Speaker Profile

Ph.D., Co-Founder, Sherlock Biosciences

Biography
Omar Abudayyeh’s laboratory at MIT focuses on exploring microbial diversity for new biotechnological tools related to genome editing and gene delivery. He co-led the discovery and characterization of multiple landmark pieces of work, including uncovering novel CRISPR enzymes beyond Cas9 for biotechnological applications like the SHERLOCK technology for CRISPR diagnostics and a new set of tools for precise editing of transcripts and visualizing them in mammalian cells for RNA therapeutics. He previously was at Harvard Medical School and the Harvard-MIT Health Sciences and Technology program as a graduate student. He completed his doctoral work in Feng Zhang’s lab at the Broad Institute of MIT and Harvard. In recognition of his technology developments, Dr. Abudayyeh was recognized as 2018 Forbes 30 under 30 in Science and Health Care and Business Insider 30 under 30. Dr. Abudayyeh graduated from MIT in 2012 with a B.S. in mechanical engineering and biological engineering, where he was a Henry Ford II Scholar and a Barry M. Goldwater Scholar.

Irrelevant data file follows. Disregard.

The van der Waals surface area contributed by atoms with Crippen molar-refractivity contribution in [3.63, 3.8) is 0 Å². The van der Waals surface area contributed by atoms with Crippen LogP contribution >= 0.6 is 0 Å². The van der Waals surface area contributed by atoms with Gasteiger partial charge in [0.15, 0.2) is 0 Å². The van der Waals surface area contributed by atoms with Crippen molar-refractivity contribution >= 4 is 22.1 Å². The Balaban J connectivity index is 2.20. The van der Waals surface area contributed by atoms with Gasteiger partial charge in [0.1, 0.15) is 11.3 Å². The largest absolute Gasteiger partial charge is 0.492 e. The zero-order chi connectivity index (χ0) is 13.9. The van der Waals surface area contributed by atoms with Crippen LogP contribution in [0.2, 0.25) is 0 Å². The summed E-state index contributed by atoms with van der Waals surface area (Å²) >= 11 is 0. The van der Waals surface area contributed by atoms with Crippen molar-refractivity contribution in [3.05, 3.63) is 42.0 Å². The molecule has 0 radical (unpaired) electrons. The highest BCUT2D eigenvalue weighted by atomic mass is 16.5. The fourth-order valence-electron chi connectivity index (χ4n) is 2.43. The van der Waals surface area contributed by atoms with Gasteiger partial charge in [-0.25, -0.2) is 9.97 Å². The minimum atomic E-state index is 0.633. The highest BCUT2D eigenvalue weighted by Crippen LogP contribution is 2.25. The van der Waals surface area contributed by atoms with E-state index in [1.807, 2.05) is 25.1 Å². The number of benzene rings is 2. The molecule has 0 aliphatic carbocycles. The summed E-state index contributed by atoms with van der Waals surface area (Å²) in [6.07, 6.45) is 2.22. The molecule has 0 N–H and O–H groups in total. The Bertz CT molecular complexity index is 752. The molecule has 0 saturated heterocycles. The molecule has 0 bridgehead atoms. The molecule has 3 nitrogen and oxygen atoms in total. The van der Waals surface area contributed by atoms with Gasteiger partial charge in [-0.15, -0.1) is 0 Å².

Emerging Therapeutics Showcase:
Sherlock Biosciences

Sherlock’s diagnostic tests can be used in many applications and settings. We intend to leverage this versatility, and work with partners to develop, validate and commercialize tests for clinical and non-clinical settings and with diverse applications.

 Session Abstract – PMWC Silicon Valley


The PMWC 2020 Emerging Therapeutics Showcase will provide a 15-minute time slot for selected companies and researchers in the CRISPR, Cell and Gene Therapy fields. Major advancements in safer cell- and gene-level editing technologies are bringing us closer toward cures for life-threatening disorders, from cancer to HIV to Huntington’s disease. Cell therapy, in which cellular material such as T cells capable of fighting cancer cells, is injected into a patient, has been demonstrated safe and effective. The popular new CRISPR tool that has been used to edit the genetic code of nearly any organism will have an enormous impact on human health. More than a dozen clinical trials employing CRISPR on human cells are already underway.